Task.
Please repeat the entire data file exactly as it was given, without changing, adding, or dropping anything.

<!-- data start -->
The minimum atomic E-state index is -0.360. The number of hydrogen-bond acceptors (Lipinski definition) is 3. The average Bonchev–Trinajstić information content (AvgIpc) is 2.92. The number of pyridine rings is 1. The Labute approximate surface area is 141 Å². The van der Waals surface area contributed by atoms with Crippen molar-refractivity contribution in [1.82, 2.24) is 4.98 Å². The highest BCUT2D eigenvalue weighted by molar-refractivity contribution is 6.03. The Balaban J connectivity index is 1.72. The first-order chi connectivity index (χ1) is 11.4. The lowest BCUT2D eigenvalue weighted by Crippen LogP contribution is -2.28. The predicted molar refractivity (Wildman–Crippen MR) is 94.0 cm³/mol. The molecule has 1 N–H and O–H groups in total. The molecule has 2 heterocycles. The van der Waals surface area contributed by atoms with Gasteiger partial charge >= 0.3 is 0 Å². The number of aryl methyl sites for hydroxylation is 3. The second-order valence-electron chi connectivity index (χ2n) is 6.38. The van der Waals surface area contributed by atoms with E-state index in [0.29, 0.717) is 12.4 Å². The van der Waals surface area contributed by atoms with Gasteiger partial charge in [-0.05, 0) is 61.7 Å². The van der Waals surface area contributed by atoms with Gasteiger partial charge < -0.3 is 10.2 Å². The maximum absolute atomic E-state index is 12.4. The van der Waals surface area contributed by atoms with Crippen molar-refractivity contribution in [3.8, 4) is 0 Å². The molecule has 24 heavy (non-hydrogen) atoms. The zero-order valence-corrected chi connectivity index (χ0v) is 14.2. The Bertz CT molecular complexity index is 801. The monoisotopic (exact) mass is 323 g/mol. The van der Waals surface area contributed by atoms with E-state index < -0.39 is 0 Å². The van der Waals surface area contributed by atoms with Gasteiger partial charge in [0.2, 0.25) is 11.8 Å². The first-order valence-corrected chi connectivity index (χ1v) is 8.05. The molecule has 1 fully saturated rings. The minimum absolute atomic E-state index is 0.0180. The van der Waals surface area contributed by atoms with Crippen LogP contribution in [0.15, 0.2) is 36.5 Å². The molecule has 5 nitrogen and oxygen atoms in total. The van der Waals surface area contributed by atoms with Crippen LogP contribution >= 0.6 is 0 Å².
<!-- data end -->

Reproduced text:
The minimum atomic E-state index is -0.360. The number of hydrogen-bond acceptors (Lipinski definition) is 3. The average Bonchev–Trinajstić information content (AvgIpc) is 2.92. The number of pyridine rings is 1. The Labute approximate surface area is 141 Å². The van der Waals surface area contributed by atoms with Crippen molar-refractivity contribution in [1.82, 2.24) is 4.98 Å². The highest BCUT2D eigenvalue weighted by molar-refractivity contribution is 6.03. The Balaban J connectivity index is 1.72. The first-order chi connectivity index (χ1) is 11.4. The lowest BCUT2D eigenvalue weighted by Crippen LogP contribution is -2.28. The predicted molar refractivity (Wildman–Crippen MR) is 94.0 cm³/mol. The molecule has 1 N–H and O–H groups in total. The molecule has 2 heterocycles. The van der Waals surface area contributed by atoms with Gasteiger partial charge >= 0.3 is 0 Å². The number of aryl methyl sites for hydroxylation is 3. The second-order valence-electron chi connectivity index (χ2n) is 6.38. The van der Waals surface area contributed by atoms with E-state index in [0.29, 0.717) is 12.4 Å². The van der Waals surface area contributed by atoms with Gasteiger partial charge in [-0.05, 0) is 61.7 Å². The van der Waals surface area contributed by atoms with Gasteiger partial charge < -0.3 is 10.2 Å². The maximum absolute atomic E-state index is 12.4. The van der Waals surface area contributed by atoms with Crippen molar-refractivity contribution in [3.8, 4) is 0 Å². The molecule has 24 heavy (non-hydrogen) atoms. The zero-order valence-corrected chi connectivity index (χ0v) is 14.2. The Bertz CT molecular complexity index is 801. The monoisotopic (exact) mass is 323 g/mol. The van der Waals surface area contributed by atoms with E-state index < -0.39 is 0 Å². The van der Waals surface area contributed by atoms with Gasteiger partial charge in [0.2, 0.25) is 11.8 Å². The first-order valence-corrected chi connectivity index (χ1v) is 8.05. The molecule has 1 fully saturated rings. The minimum absolute atomic E-state index is 0.0180. The van der Waals surface area contributed by atoms with Crippen LogP contribution in [0.15, 0.2) is 36.5 Å². The molecule has 5 nitrogen and oxygen atoms in total. The van der Waals surface area contributed by atoms with Crippen LogP contribution >= 0.6 is 0 Å².